5 Myths of Email Marketing We Need to Bust Wide Open Right Now

Even though email marketing is the most effective conversion tool for small businesses and content creators, like a toddler drinking out of your water bottle, there are still plenty of myths about email marketing floating around.

But buckle up! Because I’m about to bust some of the most common email marketing myths wide open. You know, so you can finally hit send and make the most of your campaigns. After all, you deserve to make money with email, baby.

Email marketing is only for big businesses with large budgets

Listen up small businesses! Email marketing is not just for giant businesses with huge marketing teams. With the right knowledge and resources, email marketing can be profitable even on a small-scale. 

As someone who has had tremendous success in many different industries, I can vouch for email marketing’s huge potential when it comes to putting money in your business’s bank account.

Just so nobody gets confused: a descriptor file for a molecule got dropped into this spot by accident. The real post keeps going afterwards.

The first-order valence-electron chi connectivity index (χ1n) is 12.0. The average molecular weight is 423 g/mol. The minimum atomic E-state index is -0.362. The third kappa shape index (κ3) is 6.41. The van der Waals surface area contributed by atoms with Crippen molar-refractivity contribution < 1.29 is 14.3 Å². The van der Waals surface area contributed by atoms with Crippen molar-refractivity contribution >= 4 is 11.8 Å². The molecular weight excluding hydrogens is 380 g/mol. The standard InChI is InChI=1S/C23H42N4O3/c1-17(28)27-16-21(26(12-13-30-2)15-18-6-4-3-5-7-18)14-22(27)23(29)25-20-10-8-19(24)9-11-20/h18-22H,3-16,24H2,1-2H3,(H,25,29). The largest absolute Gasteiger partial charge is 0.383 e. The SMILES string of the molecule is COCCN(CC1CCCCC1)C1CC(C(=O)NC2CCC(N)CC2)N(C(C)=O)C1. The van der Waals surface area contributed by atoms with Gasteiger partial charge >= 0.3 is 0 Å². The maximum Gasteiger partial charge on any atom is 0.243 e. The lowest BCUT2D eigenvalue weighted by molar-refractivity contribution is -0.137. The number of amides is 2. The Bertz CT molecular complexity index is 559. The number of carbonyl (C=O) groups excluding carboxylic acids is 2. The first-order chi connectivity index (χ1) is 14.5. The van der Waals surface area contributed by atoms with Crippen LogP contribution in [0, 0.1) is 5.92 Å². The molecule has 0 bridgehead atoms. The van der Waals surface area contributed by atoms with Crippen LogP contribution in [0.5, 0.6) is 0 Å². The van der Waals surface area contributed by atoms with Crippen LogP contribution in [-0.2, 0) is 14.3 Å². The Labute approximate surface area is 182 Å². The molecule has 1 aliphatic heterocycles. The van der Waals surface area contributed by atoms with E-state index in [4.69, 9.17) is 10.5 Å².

Your email list could very well end up becoming your deepest source of profit – so don’t hesitate to start embracing email marketing strategies… even if you’re just getting started with your business.

You need to have a huge list of subscribers to be successful

When it comes to email marketing, how many people do you need on your list to make it truly effective? The answer is – it depends. You could have a few thousand subscribers and make six figures. Or you could have tens of thousands and not see more than a few hundred dollars here and there.

For me?

I once had an email list with 6,000 subscribers and only made $20k in a year’s time.
But the next year, I had an email list of 800 and made $89k.

The key is how you engage with your subscribers –